• Haskell doesn't have destructors

so that trait bounds on a type are literally never useful at all in Haskell

4 Likes

I don't follow.

First, BTreeMap already stores both keys and values on the heap. There's no way you can force the tree to live on the stack, it just isn't implemented in such a way.

Second, if you mean that you can avoid an additional layer of indirection by using something like a SmallString which stores the buffer inline (as opposed to a separate allocation), then that is true. But what does this have to do with trait bounds?

1 Like

Yes, it doesn't have anything to do with a trait bound, but not sure if that's what was meant.

I think what you maybe meant was a type with "known (overall) memory usage". But even then, some types might store their data on the heap (e.g. by using Box). For example:

struct A {
    n: Box<[u8; 4096]>,
}

This type A has known size (i.e. it fulfills the Sized trait) and also known overall memory usage. It will still store 4096 bytes on the heap.

Note that String also has a known size (you can use it for fields in a struct, for example), opposed to str, which does not fulfill the Sized trait. But &str does have a known size and filfills the Sized trait (you can also use it for a field in a struct).

String has a known size, as the additional heap allocations don't change the "size" of the String itself (which is basically a pointer with capacity and length information, which just consume a few bytes (24 bytes on the platform used by Rust's playground), independent of the length of the actual string that's stored).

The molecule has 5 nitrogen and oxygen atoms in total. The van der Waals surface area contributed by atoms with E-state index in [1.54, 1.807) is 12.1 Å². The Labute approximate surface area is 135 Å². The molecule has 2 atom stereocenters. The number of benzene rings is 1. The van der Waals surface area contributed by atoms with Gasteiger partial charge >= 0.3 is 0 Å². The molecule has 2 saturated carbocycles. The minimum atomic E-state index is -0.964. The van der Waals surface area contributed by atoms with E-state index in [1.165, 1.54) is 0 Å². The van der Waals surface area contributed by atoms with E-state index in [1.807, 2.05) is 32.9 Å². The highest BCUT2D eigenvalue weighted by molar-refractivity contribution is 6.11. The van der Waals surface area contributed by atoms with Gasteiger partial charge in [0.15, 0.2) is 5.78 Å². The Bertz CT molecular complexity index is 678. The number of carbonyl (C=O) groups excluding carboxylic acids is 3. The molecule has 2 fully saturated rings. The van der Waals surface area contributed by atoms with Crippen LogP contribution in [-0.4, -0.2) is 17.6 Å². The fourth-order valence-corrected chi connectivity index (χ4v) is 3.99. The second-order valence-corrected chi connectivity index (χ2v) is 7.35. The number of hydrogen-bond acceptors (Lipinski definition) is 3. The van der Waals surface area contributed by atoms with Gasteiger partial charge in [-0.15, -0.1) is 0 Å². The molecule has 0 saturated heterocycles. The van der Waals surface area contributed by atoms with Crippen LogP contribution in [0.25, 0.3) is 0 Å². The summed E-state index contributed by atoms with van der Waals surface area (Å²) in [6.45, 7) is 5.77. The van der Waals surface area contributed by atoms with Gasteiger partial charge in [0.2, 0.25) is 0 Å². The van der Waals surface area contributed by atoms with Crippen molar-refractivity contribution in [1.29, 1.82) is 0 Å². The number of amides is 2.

Consider the following example:

fn main() {
    let mut s = String::from("Hello");
    for _ in 0..30 {
        s.push_str(", hello");
    }
    s.push_str(" World!");
    println!("String has size: {}", std::mem::size_of::<String>());
    println!("s has size: {}", std::mem::size_of_val(&s));
    println!("&s has size: {}", std::mem::size_of_val(&&s));
    println!("{}", s);
}

(Playground)

Output:

String has size: 24
s has size: 24
&s has size: 8
Hello, hello, hello, hello, hello, hello, hello, hello, hello, hello, hello, hello, hello, hello, hello, hello, hello, hello, hello, hello, hello, hello, hello, hello, hello, hello, hello, hello, hello, hello, hello World!

The "Hello, hello, … World!" string is longer than 24 characters, yet the String (s) has a "size" of 24 only. And that size won't change, i.e. it is known at compile time and String is Sized.

(Edit: Renamed S to A in first example to avoid confusion with second example, and extended second example to show size of &s in addition to size of s.)

1 Like

I see. Thanks for the detailed help. Is there such a thing as a heapless ordered list?

Maybe something like heapless::BinaryHeap would work for you? I'm sure there are other "heapless" crates as well.

1 Like

The structs in this crate appear to follow insertion order, I'm trying to order by keys, storing key-value pairs.

They are definitely ordered. Otherwise there would be no need for the Ord trait bound. But I didn't catch that it stores keys only, not values too. Sorry about that. I've never actually used BinaryHeap, only heapless::Vec.

It doesn't look like the heapless crate has what you need. I'm sure there are other crates, though.